No criminal trial has begun, but the swarm of Democratic legal actions has already cost Trump dearly. Of course, that was the idea, or at least part of the idea. And it's something that Biden himself indirectly acknowledged in a recent speech.

It happened in Washington at the Gridiron Dinner, a fancy white-tie gathering of major media figures and the top politicians they cover. Biden delivered a speech that was part comedy routine and part inspirational talk to his media base. 

And this is a joke Biden told, according to news accounts: "Our big plan to cancel student debt doesn't apply to everyone. Just yesterday, a defeated-looking man came up to me and said, 'I'm being crushed by debt. I'm completely wiped out.' And I said, 'Sorry, Donald, I can't help you.'"

Ha ha ha. The media audience, of course, laughed. With one joke, Biden acknowledged the work his party's lawfare warriors have done in the Trump matter. And how could Biden not be grateful? He's trailing Trump in the polls, facing an electorate that largely believes he is too old for a second term, and is underwater in approval ratings for his handling of most issues.

No doubt Biden's joke about bankrupting Trump reflects his satisfaction that the lawfare effort is starting to work. But Biden wants more. In February, Politico reported that Biden has "grumbled to aides and advisers that had [Attorney General Merrick] Garland moved sooner in his investigation into former President Donald Trump's election interference, a trial may already be underway or even have concluded."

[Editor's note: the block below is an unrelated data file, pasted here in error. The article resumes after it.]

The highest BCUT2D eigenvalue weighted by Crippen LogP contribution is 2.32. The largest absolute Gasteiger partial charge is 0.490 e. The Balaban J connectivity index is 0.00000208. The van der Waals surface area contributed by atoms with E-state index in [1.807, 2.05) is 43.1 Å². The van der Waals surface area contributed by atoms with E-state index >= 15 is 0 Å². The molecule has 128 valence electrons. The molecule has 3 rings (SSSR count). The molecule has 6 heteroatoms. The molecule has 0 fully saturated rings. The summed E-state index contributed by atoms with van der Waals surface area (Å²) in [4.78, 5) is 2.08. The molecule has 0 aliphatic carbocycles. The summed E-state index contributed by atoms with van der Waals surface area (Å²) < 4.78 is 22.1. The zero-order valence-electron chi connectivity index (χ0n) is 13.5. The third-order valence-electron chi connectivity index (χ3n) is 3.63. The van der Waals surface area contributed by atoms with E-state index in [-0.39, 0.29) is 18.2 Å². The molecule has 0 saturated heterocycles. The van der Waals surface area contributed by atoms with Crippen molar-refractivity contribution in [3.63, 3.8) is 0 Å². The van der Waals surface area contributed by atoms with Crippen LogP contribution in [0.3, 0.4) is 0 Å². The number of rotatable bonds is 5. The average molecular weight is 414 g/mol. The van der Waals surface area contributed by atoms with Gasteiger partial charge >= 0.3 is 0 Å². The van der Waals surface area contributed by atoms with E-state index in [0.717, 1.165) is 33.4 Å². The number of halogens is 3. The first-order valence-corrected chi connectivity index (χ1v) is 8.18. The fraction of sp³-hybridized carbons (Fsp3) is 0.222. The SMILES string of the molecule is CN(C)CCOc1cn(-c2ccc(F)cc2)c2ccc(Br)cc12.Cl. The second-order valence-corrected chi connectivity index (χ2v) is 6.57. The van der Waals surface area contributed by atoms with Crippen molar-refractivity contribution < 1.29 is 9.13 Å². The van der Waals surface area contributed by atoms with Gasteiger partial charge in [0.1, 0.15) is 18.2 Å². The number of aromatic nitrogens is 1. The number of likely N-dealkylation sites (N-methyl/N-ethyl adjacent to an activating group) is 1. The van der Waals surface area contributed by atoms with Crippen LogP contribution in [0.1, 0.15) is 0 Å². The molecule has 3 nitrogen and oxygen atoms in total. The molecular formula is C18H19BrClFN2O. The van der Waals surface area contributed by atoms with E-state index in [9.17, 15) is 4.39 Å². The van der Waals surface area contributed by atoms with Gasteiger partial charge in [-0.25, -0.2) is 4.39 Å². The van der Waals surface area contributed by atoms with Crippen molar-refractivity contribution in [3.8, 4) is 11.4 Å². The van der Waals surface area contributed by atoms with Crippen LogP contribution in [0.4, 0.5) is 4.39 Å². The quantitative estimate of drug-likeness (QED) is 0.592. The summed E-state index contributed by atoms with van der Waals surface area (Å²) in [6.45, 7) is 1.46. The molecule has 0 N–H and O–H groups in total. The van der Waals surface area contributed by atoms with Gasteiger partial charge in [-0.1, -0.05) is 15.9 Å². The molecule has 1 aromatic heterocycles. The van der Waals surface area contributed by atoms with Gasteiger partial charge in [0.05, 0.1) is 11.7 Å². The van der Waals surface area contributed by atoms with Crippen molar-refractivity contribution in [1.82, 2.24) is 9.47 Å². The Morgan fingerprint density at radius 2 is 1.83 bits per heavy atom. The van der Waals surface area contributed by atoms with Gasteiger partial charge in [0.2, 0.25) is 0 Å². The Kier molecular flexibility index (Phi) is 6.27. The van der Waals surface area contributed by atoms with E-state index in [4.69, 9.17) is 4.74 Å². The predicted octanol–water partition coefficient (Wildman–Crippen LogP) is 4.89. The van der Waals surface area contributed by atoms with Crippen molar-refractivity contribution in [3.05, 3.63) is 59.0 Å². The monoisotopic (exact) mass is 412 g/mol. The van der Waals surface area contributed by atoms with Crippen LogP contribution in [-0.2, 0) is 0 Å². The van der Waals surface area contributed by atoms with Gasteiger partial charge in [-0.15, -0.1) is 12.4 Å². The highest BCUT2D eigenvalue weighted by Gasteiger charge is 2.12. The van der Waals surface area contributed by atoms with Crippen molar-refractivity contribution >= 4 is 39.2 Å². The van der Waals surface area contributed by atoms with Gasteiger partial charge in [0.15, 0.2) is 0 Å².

In April 2022, the New York Times reported that Biden "confided to his inner circle" his belief that Trump "should be prosecuted." The paper added that while Biden "has never communicated his frustrations directly to Mr. Garland, he has said privately that he wanted Mr. Garland to act less like a ponderous judge and more like a prosecutor."

Garland knows the president wants him to get Trump sooner rather than later. Garland's pick for special counsel, Jack Smith, who first wanted to put Trump on trial in January, is now racing to start a trial by summer. Anything to get the job done by Election Day. Maybe Smith will succeed, and maybe he won't. But the lawfare campaign is a heavy burden on Trump every day.

Byron York is chief political correspondent for The Washington Examiner.


Notable Quote   
"Soon the government might shut down your car.President Joe Biden's new infrastructure gives bureaucrats that power.You probably didn't hear about that because when media covered it, few mentioned the requirement that by 2026, every American car must 'monitor' the driver, determine if he is impaired and, if so, 'limit vehicle operation.'Rep. Thomas Massie objected, complaining that the law makes government…[more]
— John Stossel, Author, Pundit and Columnist
Liberty Poll   

Do you mostly approve or mostly disapprove of U.S. House Speaker Mike Johnson's plan to introduce foreign aid packages for Ukraine, Israel and Taiwan before legislation on U.S. border security?